I entered Jordanville with a great deal of expectations and fears, mostly involving getting up at five-thirty in the morning. My original intention was actually just to stay for two years and move on to whatever came next. Well, five years later, here I am! Whatever the case, my entire life seemed to be shifting gears and changing course. I experienced many things for the first time. My first experience in the altar was here, and I was quite awkward and clumsy as a first-year. At one time, while I was trying to balance a candle in one hand and an analogion in the other, my hair caught fire. The other altar-server, who knew little English, would for quite a while afterward point at me and say, “John, fire!” Another new experience was my taste of fishholodets. For those of you who have not had the pleasure of trying this Jordanville delicacy, it consists of pureed fish suspended in savory gelatin. We have it every Pascha and Christmas. To put it lightly, it was an acquired taste, but for some strange reason it seemed to get better and better with each passing year. Finally, two years ago I went to Russia for the first time with a youth choir. Since I was a part of the seminary choir, I had the opportunity to take part in this all-expenses-paid trip. We had a whirlwind tour of Russia, going to Moscow, then St. Petersburg, and then Moscow again, all in the course of a week.

After the initial excitement of novelty wore off, I began to realize that coming here had not automatically changed me, and that the Uncreated Light didn’t suddenly burst from my face the day I stepped into my dorm room. The same thing applied to my schoolmates: everyone was here with their own strengths and weaknesses. Sometimes they got on my nerves, and sometimes I got on theirs. But in the end, I thought of my fellow seminarians as “a happy few,” a band of brothers. There were five people in my first-year class: David from Texas, Jason from Walla Walla, Washington, Srdjan the Serb from Chicago, Stojanche from Macedonia, and me. We each had our own opinions and personalities, and we oftentimes clashed with one another, but in so doing we became more well-rounded people. We were like potatoes being poured into the potato-peeling machine; we bounced off each other, but in the end came out washed and neatly peeled. Now there are only three of us left: Stojanche, me, and Ilija, who started a year later but put in the valiant effort to catch up with us. David and Jason went on to become monastics at Holy Cross Monastery in West Virginia. Fr. David is a rassophore monk, and Jason is now known as Hierodeacon Paisios. As for Srdjan, his bishop sent him to Moscow Theological Seminary, where he was also tonsured a monk. When he told me of his decision to become a monk, I said to him, “What, are we all going to become monks now!?” Now he’s Hieromonk Sergius. Even though we are separated by great distances, I still think of them as my fellow seminarians and brothers in Christ.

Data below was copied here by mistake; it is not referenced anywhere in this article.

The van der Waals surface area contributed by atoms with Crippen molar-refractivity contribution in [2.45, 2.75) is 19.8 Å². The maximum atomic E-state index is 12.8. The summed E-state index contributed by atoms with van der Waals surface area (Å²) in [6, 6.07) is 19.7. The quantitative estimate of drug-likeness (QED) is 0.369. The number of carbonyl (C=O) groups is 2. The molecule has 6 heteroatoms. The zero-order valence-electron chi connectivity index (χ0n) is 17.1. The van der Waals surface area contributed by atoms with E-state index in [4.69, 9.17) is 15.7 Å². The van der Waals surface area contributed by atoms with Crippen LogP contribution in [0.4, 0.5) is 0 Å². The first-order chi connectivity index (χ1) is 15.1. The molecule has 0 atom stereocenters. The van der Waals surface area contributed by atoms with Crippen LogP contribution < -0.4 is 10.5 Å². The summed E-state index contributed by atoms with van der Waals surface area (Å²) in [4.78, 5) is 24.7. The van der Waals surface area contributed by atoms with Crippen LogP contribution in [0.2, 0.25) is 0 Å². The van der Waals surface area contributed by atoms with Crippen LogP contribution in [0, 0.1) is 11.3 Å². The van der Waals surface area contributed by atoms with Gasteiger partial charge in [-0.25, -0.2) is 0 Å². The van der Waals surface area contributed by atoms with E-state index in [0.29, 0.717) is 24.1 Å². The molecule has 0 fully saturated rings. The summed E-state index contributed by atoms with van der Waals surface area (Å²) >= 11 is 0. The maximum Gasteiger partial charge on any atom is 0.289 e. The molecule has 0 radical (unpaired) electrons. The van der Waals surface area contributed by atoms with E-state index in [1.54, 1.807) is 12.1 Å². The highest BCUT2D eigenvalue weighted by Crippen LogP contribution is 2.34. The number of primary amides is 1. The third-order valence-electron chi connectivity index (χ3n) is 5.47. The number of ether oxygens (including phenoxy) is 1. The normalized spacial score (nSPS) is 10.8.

For those of you who are continuing on your seminary journey, I would like to say: hang on. I know that sometimes you’ll have your bad days. There were many days when I felt frustrated and longed for the beaches of Waikīkī. But with God’s help, you’ll make it, and years from now, when you look back at your time here, I hope you will remember the valuable lessons you learned, in class, in school, and among yourselves. I myself will treasure the memories I made here for the tomorrows to come. Thank you.

-Reader John Martin (Summa Cum Laude)

Share This: